“A clotting disorder can mean that your blood doesn’t clot enough, or it may clot too much. Both can cause medical emergencies. Too much clotting in a blood vessel in your head can cause a stroke, even in a young child,” says Dr. Nugent, CHOC pediatric hematology specialist.
Much has changed in the ways of treating hemophilia – an inherited bleeding disorder in which a patient’s blood does not clot properly – and even more changes are on the horizon, says a CHOC Children’s hematologist. “Within just the last 20 years – one generation – is when we began having factors to treat
An important part of the CHOC Children’s family is Blood and Donor Services, the department that helps collect blood products for our patients. Did you know that one pint of blood can save two lives? And your donation at CHOC goes directly to a child. I’d donate if I could, but unfortunately, my blood type
January is National Blood Donor month, but CHOC Children’s appreciates its blood donors all year long. After all, blood products are needed each and every day to help care for patients. Let’s look at the numbers that drive Blood and Donor Services at CHOC: 365 – Days a year that blood is needed at CHOC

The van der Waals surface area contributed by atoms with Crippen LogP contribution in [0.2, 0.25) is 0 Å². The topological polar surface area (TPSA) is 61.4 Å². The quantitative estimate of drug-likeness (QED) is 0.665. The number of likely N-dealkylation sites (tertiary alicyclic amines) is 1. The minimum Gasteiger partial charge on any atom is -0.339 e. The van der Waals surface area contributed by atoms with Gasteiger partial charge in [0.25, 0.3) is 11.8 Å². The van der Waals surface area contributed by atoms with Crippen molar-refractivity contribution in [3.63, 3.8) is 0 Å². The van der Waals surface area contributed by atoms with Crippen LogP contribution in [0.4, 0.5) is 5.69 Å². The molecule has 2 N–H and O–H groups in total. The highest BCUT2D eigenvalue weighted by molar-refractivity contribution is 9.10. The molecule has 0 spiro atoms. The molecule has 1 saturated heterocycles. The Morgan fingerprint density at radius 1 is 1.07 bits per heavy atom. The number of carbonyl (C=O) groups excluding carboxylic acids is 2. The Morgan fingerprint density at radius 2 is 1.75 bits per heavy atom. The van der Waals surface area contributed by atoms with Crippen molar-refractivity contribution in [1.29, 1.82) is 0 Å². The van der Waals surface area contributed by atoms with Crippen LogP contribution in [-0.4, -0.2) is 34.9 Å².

Since 2006, father and son Jerry and Jeremy Wilcox have had a standing date every eight weeks at CHOC Children’s: Together, they roll up their sleeves and donate blood. “We both have the mindset that if we can help people, then we help people,” Jeremy says. “We may not always have the money to donate
January is Blood Donor Awareness Month. The Blood & Donor Services program at CHOC Children’s provides comprehensive blood therapy for children. This ranges from blood donor collection services to therapeutic procedures. The program offers designated donor and autologous donor programs for both blood and platelet products to support children undergoing surgery, cancer treatment, and various